Kinetics and mechanisms of lead sorption and desorption on soils and soil materials
Lead is the most common contaminant found at polluted sites. In order to develop more effective risk assessment methods and remediation strategies it is critical that there be a precise understanding of the reaction pathways occurring between Pb and soils. In this study, the effects of time, pH, ionic strength, and soil organic matter on Pb sorption and desorption in soils and soil components were investigated using equilibrium, kinetic, and X-ray absorption fine structure (XAFS) spectroscopy. The use of in situ spectroscopic experiments together with macroscopic experiments resulted in important information about sorption and desorption reaction mechanisms.
Pb adsorption and desorption on Al2O3 was characterized by fast and slow reaction steps. XAFS analyses showed no change in the sorption mechanisms over a period of 1.5 h to 23 days. Based on these experiments, it was proposed that the process responsible for the slow sorption reaction is slow diffusion to sorption sites existing on the interior of the mineral, and that Pb formed an inner-sphere bidentate complex on the edges of the alumina octahedra. Desorption from the Al2O3 was shown to be completely reversible within 3 days.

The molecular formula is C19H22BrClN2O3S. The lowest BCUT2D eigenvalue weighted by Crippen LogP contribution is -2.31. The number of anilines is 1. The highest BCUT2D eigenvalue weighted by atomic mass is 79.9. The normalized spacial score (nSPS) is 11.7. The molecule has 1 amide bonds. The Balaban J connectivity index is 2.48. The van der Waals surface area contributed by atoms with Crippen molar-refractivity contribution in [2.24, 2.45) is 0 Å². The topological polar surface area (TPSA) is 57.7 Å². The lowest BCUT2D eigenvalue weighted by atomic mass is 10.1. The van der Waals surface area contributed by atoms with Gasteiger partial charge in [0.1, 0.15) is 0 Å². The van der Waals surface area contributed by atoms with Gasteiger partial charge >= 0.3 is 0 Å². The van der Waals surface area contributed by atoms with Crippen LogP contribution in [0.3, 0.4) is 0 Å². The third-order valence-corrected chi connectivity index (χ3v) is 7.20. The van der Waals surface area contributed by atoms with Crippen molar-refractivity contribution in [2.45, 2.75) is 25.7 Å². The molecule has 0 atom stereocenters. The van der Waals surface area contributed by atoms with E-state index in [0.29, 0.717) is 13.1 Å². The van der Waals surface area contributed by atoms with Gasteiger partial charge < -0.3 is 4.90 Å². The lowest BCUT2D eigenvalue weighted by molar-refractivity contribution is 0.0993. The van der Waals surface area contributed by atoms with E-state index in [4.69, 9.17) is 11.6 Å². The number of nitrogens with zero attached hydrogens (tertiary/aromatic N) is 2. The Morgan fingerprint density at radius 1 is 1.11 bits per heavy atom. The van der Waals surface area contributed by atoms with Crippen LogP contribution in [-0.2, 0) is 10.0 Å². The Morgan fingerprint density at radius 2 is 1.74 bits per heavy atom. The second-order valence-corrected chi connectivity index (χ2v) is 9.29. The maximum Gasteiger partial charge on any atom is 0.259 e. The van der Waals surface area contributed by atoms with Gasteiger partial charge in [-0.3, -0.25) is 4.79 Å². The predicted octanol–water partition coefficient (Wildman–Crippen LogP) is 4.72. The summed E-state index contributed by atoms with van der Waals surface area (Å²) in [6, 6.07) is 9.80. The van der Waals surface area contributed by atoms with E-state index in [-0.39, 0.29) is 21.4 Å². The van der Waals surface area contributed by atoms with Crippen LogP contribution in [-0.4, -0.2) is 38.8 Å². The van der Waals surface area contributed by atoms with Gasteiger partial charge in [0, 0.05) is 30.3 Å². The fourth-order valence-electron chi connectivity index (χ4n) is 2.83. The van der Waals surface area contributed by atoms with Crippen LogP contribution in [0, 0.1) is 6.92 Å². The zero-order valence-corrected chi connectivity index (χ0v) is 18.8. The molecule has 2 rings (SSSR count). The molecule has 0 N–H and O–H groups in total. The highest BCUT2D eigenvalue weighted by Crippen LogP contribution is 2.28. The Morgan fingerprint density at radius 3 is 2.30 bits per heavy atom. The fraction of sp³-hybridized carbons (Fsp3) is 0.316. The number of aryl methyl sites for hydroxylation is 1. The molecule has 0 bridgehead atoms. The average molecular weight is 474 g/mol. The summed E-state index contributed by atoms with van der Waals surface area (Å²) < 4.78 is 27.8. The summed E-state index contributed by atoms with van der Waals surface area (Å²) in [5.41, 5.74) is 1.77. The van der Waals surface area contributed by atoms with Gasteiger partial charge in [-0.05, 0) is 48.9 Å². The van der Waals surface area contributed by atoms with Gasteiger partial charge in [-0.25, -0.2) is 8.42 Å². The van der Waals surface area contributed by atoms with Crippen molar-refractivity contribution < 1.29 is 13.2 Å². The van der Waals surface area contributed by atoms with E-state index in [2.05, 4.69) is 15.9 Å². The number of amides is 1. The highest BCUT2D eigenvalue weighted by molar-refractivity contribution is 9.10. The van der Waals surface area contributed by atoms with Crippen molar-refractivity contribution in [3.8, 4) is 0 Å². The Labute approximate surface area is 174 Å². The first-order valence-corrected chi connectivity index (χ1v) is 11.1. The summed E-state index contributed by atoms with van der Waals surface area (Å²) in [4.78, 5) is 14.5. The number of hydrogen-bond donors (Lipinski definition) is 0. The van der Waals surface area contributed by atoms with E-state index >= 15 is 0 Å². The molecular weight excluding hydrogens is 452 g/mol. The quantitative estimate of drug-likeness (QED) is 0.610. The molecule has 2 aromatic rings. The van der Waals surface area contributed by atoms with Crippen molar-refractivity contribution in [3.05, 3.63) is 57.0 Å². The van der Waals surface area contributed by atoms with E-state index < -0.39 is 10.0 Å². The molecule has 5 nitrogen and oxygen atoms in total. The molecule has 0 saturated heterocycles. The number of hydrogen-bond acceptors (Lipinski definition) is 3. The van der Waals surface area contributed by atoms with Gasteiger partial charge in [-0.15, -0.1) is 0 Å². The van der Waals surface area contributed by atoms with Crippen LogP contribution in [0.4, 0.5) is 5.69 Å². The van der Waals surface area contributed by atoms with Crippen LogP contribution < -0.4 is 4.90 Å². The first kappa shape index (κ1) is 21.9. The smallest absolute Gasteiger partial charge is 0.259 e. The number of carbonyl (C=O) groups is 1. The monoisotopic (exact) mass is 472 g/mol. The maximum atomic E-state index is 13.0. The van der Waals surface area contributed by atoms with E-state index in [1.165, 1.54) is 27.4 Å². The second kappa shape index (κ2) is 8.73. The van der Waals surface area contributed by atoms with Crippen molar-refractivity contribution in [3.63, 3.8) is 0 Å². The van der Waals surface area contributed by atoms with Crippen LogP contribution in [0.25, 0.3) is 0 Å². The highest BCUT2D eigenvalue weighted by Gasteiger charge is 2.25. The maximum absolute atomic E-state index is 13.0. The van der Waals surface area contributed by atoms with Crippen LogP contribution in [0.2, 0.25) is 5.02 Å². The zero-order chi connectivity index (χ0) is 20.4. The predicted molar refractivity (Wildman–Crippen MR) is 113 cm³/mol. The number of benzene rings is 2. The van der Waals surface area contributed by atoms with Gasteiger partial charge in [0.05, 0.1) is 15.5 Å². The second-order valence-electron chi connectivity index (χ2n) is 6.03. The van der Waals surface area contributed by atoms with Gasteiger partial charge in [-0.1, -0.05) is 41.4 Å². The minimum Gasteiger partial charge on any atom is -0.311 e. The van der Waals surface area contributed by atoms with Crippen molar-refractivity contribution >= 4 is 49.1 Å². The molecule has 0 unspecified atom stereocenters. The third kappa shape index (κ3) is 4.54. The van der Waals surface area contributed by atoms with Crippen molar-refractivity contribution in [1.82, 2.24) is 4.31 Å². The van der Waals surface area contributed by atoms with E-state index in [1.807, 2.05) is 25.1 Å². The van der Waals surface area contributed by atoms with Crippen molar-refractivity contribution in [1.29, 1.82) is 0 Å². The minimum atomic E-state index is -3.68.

Lead adsorption on montmorillonite was pH-dependent at high ionic strength, and pH-independent at low ionic strength. This behavior suggested two different adsorption mechanisms were occurring. XAFS results confirmed that at high ionic strength and pH, inner-sphere complexes predominated, and at low ionic strength and pH, outer-sphere complexes predominated. However, at high ionic strength and low pH, or at low ionic strength and high pH, the XAFS data revealed that a mixture of inner- and outer-sphere Pb complexes were occurring.
Sorption and desorption behavior of Pb in soils with varying amounts of soil organic matter were measured using a stirred-flow reactor. The rate of sorption and desorption decreased as the fraction of organic matter in the soils increased. Desorption from the soils was hysteretic within the time frame of the experiments. This behavior is due to the formation of strong complexes between Pb and the ligand sites existing on SOM. Based on a comparison of the Pb desorption behavior from the aluminum oxide, the montmorillonite clay, and the soil organic matter, it was concluded that the bonds formed between Pb and soil organic matter are stronger than the bonds formed between Pb and the soil minerals. Analysis of the extended portion of the XAFS (EXAFS) data from the soil confirms that Pb is predominantly sorbed to the SOM (C and O atoms were the only atoms present in the first and second coordination shells surrounding the Pb atoms).
0486: Analytical chemistry
0768: Environmental science